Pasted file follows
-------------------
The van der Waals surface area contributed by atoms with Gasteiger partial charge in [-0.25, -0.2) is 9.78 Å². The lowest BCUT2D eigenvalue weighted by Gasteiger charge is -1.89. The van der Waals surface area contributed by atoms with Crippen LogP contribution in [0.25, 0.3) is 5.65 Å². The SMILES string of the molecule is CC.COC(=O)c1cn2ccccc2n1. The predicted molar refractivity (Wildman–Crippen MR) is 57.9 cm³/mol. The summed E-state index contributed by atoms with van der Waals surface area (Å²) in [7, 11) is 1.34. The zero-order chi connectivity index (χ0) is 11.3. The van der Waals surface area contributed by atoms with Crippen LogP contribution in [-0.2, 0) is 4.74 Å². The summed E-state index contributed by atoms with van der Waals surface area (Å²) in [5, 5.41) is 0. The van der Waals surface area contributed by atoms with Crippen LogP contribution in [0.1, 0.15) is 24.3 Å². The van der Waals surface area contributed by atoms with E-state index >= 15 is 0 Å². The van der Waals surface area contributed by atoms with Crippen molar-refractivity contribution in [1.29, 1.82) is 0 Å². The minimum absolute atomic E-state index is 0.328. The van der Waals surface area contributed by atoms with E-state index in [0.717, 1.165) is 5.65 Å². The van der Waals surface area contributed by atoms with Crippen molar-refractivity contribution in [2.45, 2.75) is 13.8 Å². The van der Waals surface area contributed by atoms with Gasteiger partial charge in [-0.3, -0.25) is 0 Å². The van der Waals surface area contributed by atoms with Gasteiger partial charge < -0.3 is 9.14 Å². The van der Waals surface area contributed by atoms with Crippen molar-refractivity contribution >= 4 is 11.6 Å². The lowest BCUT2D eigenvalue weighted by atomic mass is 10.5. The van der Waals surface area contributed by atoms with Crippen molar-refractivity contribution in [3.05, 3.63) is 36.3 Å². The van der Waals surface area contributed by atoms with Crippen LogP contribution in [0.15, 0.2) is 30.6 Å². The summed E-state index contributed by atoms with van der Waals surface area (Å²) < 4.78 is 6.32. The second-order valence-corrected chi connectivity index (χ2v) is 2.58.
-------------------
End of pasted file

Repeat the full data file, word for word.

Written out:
The van der Waals surface area contributed by atoms with Gasteiger partial charge in [-0.25, -0.2) is 9.78 Å². The lowest BCUT2D eigenvalue weighted by Gasteiger charge is -1.89. The van der Waals surface area contributed by atoms with Crippen LogP contribution in [0.25, 0.3) is 5.65 Å². The SMILES string of the molecule is CC.COC(=O)c1cn2ccccc2n1. The predicted molar refractivity (Wildman–Crippen MR) is 57.9 cm³/mol. The summed E-state index contributed by atoms with van der Waals surface area (Å²) in [7, 11) is 1.34. The zero-order chi connectivity index (χ0) is 11.3. The van der Waals surface area contributed by atoms with Crippen LogP contribution in [-0.2, 0) is 4.74 Å². The summed E-state index contributed by atoms with van der Waals surface area (Å²) in [5, 5.41) is 0. The van der Waals surface area contributed by atoms with Crippen LogP contribution in [0.1, 0.15) is 24.3 Å². The van der Waals surface area contributed by atoms with E-state index >= 15 is 0 Å². The van der Waals surface area contributed by atoms with Crippen molar-refractivity contribution in [1.29, 1.82) is 0 Å². The minimum absolute atomic E-state index is 0.328. The van der Waals surface area contributed by atoms with E-state index in [0.717, 1.165) is 5.65 Å². The van der Waals surface area contributed by atoms with Crippen molar-refractivity contribution in [2.45, 2.75) is 13.8 Å². The van der Waals surface area contributed by atoms with Gasteiger partial charge in [-0.3, -0.25) is 0 Å². The van der Waals surface area contributed by atoms with Gasteiger partial charge < -0.3 is 9.14 Å². The van der Waals surface area contributed by atoms with Crippen molar-refractivity contribution >= 4 is 11.6 Å². The lowest BCUT2D eigenvalue weighted by atomic mass is 10.5. The van der Waals surface area contributed by atoms with Crippen molar-refractivity contribution in [3.05, 3.63) is 36.3 Å². The van der Waals surface area contributed by atoms with Crippen LogP contribution in [0.15, 0.2) is 30.6 Å². The summed E-state index contributed by atoms with van der Waals surface area (Å²) < 4.78 is 6.32. The second-order valence-corrected chi connectivity index (χ2v) is 2.58.